7. I am sure that I'm not alone in trying to complete a set of BGOs with somewhat limited success. The announcement of Kasai's new HC eyepiece, which looked pretty much identical to the Baader model, was news to my ears. I was particularly excited to see that Teleskop-express.de have started to stock them. However, looking on Kasai Trading's website today I see that there is a new announcement declaring this eyepiece line will not be continuing after all. Also, the product specific page has disappeared from their sitemap? http://www.kasai-trading.jp/notice.htm If I am reading this correctly, it is such sad news. This new eyepiece looked to be the only way we might get our hands on a 12mm or 9mm BGO equivalent in the foreseeable future. Even the Japanese volcano tops are becoming more difficult to find. I am left wondering whether there has been a dispute with Baader. Perhaps Kasai Trading has been forbidden from selling the HC line? I'm sure time will reveal the full story. I have copied below a text translation (thanks to good old Google) from the Kasai Trading website: ● The end of the project & Barrow reproduction eyepiece lens ● domestic With the closures of OEM domestic manufacturers, We have been pushing more aggressively than earlier this year, a project to reproduce at home the products handled by our supply has been stopped, for various reasons difficult to overcome, this project will cease I was forced to quit without obtain. It is up to you I feel very sorry for customers who folded more than anything, looking forward to the re-sale of the product to derail it in the middle of the road also, and regret extremely, I know you want the understanding humbly.※ This product is out of stock already famine, was being finished handling is as follows. All species HC-Or, AP-20mm, EWV-16mm, EWV-32mm, 2インチ2 × Barrow is in stock at this time ※, the product is scheduled to be completed as soon as the dearth handling is as follows. AP-5/7.5/10/12.5/15mm, short piece ball Barrow EWV-10mm, 3, 1.5 × species short Barrow 2 If you would like, is to get the product as soon as possible the above stock I would suggest. Please excuse the rather odd language generated by Google's translation (some of it is a little confusing), but you hopefully get the general idea. It is rather disappointing to think that this very fine eyepiece line may never be reproduced again. Clear skies to all, Rob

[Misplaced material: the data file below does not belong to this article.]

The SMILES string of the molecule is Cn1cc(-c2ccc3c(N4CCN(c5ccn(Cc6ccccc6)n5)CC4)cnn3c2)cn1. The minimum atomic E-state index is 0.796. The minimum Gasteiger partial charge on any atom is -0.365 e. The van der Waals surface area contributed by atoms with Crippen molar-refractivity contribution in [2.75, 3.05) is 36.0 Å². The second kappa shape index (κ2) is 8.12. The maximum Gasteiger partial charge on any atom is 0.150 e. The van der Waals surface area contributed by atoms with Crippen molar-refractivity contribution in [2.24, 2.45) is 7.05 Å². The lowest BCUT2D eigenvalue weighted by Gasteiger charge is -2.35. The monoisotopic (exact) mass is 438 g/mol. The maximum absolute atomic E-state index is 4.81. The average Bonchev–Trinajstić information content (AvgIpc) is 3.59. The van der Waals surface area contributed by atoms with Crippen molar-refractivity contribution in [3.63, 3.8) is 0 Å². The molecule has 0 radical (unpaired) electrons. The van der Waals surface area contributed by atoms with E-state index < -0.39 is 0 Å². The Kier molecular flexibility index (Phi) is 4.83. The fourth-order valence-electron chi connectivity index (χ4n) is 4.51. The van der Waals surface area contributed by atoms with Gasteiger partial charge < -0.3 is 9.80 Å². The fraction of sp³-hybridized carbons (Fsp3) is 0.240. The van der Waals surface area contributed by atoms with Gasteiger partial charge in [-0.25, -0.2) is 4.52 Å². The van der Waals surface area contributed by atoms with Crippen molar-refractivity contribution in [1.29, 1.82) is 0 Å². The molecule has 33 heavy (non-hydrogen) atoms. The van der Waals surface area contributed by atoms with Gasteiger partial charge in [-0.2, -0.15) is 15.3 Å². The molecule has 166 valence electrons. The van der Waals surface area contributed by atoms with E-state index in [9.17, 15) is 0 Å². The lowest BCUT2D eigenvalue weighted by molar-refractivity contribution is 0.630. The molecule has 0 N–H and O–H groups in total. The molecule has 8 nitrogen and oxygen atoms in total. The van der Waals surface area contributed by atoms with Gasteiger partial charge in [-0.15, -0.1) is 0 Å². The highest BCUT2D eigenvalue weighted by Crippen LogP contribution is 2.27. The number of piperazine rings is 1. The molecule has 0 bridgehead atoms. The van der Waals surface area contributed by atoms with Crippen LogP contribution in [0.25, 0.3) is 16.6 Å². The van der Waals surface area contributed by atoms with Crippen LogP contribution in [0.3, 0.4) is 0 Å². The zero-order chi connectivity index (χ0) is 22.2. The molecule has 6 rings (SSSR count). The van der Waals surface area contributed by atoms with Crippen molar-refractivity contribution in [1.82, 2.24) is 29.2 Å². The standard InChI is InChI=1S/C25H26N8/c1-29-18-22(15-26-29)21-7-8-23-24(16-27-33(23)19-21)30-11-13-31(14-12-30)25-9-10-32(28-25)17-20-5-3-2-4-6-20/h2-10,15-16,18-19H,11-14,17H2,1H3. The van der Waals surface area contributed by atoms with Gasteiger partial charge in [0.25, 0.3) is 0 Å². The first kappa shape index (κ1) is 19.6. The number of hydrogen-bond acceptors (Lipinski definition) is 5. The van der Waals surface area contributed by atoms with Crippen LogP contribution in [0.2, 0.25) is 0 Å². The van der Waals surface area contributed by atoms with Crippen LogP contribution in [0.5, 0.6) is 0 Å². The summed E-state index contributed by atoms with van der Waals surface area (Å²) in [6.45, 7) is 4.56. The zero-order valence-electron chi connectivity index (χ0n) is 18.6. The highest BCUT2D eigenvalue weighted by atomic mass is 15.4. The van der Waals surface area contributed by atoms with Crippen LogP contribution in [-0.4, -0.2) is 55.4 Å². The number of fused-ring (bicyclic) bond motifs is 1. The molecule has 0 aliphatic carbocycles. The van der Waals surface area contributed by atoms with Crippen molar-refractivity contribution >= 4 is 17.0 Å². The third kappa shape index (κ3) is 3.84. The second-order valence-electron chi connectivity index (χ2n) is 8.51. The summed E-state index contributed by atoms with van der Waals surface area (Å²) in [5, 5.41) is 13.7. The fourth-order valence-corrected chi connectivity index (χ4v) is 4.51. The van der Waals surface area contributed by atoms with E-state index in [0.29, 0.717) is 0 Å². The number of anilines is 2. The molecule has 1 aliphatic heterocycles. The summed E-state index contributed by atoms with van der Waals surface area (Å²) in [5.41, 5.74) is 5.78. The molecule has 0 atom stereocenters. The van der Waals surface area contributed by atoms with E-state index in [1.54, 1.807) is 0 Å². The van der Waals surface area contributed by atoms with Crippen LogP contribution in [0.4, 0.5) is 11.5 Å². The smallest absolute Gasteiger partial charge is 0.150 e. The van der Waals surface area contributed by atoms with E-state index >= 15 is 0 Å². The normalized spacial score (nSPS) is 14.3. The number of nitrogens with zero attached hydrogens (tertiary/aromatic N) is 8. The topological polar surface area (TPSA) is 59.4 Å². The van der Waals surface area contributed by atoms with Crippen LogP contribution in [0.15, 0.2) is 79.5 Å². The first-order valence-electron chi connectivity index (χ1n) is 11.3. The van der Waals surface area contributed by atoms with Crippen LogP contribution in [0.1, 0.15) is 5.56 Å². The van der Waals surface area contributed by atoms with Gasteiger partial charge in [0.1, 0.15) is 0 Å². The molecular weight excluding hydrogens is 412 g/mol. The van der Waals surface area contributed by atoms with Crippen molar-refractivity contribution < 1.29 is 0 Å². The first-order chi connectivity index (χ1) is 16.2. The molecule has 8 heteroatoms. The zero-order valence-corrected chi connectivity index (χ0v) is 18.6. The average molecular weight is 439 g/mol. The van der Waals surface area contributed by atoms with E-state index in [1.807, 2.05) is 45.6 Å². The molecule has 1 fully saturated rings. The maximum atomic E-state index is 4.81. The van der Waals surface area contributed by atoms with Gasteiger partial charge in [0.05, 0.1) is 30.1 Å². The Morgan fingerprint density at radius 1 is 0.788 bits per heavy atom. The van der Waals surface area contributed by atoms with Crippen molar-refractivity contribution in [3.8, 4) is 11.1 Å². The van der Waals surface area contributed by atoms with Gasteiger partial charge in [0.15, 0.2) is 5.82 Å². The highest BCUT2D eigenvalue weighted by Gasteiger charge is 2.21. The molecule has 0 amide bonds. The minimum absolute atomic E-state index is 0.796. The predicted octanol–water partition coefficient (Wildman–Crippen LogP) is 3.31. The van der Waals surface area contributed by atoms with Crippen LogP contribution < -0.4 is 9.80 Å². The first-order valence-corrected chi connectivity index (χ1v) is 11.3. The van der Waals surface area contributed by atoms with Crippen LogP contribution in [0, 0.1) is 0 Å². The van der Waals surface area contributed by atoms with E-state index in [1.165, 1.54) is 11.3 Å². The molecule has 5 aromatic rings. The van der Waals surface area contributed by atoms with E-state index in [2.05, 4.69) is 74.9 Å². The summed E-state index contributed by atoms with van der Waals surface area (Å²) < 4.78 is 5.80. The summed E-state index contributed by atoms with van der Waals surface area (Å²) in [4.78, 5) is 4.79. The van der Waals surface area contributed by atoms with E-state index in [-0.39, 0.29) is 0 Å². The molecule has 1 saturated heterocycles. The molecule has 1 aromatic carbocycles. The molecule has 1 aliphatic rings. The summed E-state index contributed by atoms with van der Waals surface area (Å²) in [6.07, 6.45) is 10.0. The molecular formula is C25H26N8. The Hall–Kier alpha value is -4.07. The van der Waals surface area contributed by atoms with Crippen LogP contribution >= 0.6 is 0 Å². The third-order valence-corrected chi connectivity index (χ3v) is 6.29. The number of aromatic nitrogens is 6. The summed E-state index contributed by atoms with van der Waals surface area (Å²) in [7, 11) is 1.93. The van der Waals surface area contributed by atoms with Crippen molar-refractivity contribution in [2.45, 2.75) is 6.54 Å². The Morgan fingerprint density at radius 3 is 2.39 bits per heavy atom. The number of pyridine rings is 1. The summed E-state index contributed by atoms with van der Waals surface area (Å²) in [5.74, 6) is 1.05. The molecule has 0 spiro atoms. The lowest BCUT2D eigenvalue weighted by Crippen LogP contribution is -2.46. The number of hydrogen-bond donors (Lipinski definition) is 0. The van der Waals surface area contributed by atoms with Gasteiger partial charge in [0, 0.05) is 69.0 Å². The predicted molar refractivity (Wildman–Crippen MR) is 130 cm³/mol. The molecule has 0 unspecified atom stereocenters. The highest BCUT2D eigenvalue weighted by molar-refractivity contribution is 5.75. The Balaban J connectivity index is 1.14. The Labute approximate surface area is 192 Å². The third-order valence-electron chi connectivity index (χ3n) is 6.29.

8. I think it is worth starting with the old saying 'the best scope is the one you can use most regularly'. Both scope designs are very good for the money. However, there is a significant difference between their weight and portability. I have a Lightbridge and am a huge fan of its ability to collapse into a much smaller package. I can managing the 12 with no issue at all. I can also move the tube when it is fully built - should I wish to re-locate at speed. The flextube is, without question, far better out of the box. The Meade is a wonderful scope, but the do require so upgrades (then they really shine). Skywatcher scopes hold collimation well and usually have good springs etc. The lightbridge rocker is not quite as substantial and will require collimation each session due to the truss design. If you have not seen a 14 / 16 flextube in person you really should... they are HUGE! I was put off purchasing one after seeing a 400p. I am sure the views are fantastic but the rocker will not go through a conventional doorway (neither the 14 or 16 Skywatcher will). The Meade should be ok. As mentioned, the Meade will require a greater number of tweaks immediately. In addition to the usual bits (telrad, bobs knobs, etc) you would need to look at some sort of counter weight system - particularly if you plan to use heavier eyepieces such as the larger Naglers etc. I use taxi magnets on mine and then attach dumbbell weights as required. The flextube has a slightly better balancing point and is more friendly to heavier eyepieces. The views are probably very similar between the two 16s. In my opinion, the 14 is too close to a 12 to justify the significant difference in weight and size (I think only 33% more light?). I would have suggest having a good look at the lightbridge 12 and the flextube 300p too. Best regards, Rob